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PO-0104 Different Clinical Spectrum Of Cytomegalovirus Hepatitis In Infants
  1. T Ozkan,
  2. D Altay,
  3. A Otuzbir,
  4. U Sahin,
  5. T Ozgur
  1. Pediatric Gastroenterology Hepatology and Nutrition, Uludag University Medical Faculty, Bursa, Turkey


Background and aim Cytomegalovirus (CMV) is, a member of the herpes viridae family, found widely in nature and the most common congenital infection in newborns. The average incidence of CMV infection in newborn infants is 1%. Irreversible signs of central nervous system involvement (microcephaly, deafness, mental-motor retardation) develops in 5–10% congenitally infected infants. Signs of perinatal infections, hepatosplenomegaly, pneumonia, hepatitis, are seen, but in this period neurological sequelae are rare. In this study, CMV-infected patients who were admitted to our clinic within 3 months were examined.

Methods Between the date of December 2013 and February 2014, in total five CMV infection (min 45 days, max 2 years–4 months old) have been detected at Uludag University, Faculty of Medicine, Department of Paediatric Gastroenterology. Three of those patients admitted with jaundice and other two patients were detected during the pancytopenia aetiology and vomiting aetiology investigation.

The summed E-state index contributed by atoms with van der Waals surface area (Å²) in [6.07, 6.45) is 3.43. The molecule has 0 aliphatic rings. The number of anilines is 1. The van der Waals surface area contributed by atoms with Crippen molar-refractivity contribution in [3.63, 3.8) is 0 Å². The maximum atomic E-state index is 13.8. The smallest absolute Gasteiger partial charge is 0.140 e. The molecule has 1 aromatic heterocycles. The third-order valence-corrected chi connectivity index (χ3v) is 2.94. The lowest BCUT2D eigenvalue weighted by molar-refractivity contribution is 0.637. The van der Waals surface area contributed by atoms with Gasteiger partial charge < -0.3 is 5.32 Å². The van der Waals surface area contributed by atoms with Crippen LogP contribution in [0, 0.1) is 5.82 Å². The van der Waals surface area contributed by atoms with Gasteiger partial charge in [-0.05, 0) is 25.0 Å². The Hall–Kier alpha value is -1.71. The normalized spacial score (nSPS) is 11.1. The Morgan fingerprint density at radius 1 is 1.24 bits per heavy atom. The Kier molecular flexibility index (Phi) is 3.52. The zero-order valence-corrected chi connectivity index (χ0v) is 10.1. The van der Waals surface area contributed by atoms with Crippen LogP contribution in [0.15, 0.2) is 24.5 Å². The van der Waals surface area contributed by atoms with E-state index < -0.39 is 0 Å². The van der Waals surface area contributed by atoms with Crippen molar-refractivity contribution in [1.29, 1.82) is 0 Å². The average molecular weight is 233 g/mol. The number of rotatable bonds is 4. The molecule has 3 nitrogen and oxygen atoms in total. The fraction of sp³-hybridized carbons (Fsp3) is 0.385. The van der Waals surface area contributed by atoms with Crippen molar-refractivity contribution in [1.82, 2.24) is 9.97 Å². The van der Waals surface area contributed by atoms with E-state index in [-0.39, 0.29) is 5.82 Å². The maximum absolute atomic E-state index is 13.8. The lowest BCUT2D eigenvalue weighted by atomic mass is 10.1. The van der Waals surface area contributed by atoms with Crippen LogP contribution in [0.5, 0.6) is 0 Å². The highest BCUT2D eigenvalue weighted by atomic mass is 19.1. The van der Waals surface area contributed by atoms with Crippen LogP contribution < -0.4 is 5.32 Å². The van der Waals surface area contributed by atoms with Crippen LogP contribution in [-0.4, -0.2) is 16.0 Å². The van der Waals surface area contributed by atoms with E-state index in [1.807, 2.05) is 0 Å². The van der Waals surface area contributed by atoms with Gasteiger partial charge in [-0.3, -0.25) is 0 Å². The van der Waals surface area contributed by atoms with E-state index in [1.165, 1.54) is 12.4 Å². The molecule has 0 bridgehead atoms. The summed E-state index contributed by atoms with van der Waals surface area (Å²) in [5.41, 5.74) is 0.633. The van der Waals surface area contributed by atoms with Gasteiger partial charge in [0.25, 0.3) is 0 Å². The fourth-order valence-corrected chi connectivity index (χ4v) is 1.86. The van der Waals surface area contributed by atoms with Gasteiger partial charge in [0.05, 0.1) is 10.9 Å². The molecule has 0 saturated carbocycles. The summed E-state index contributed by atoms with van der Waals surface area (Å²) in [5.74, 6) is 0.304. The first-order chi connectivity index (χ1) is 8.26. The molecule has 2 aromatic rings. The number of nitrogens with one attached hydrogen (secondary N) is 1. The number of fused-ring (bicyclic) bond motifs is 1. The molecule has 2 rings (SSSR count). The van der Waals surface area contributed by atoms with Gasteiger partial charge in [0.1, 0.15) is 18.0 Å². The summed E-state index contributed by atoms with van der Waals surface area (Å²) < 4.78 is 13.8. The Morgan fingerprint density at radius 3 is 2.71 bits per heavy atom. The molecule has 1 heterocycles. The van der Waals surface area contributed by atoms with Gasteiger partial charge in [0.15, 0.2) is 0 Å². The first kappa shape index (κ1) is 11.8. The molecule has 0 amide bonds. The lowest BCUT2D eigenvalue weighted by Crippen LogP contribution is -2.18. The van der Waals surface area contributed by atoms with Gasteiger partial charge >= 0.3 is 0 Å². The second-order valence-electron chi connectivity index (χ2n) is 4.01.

In our series, which consist of developed CMV hepatitis cases due to different etiological reasons, retrospective examination is conducted with clinical and laboratory findings.

Results Biliary atresia was detected in three patients. One is by intraoperative cholangiography and other two, as evidenced by histopathology. In the fourth case, CMV infection was detected simultaneously with vitamin B12 deficiency during pancytopenia investigation. In the fifth patient, performed liver transplantation due to neonatal hepatitis, CMV infection was detected during investigating for vomiting and elevated aminotransferase levels in outpatient control. In one of the cases of biliary atresia with microcephaly, deafness and mental-motor retardation was considered due to congenital CMV infection. Other cases were evaluated as perinatally infection. Five patients were given ganciclovir therapy. Duration of the therapy was; six weeks for patient with congenital CMV infection and two weeks for the other four patients.

Conclusion Biliary atresia were seen in all our cases with cholestasis and there is importance of seeing it with CMV hepatitis which, in our conclusion, requires comprehensive studies. In addition, seeing these patient in such a short period of time was found interesting in epidemiological perspective.

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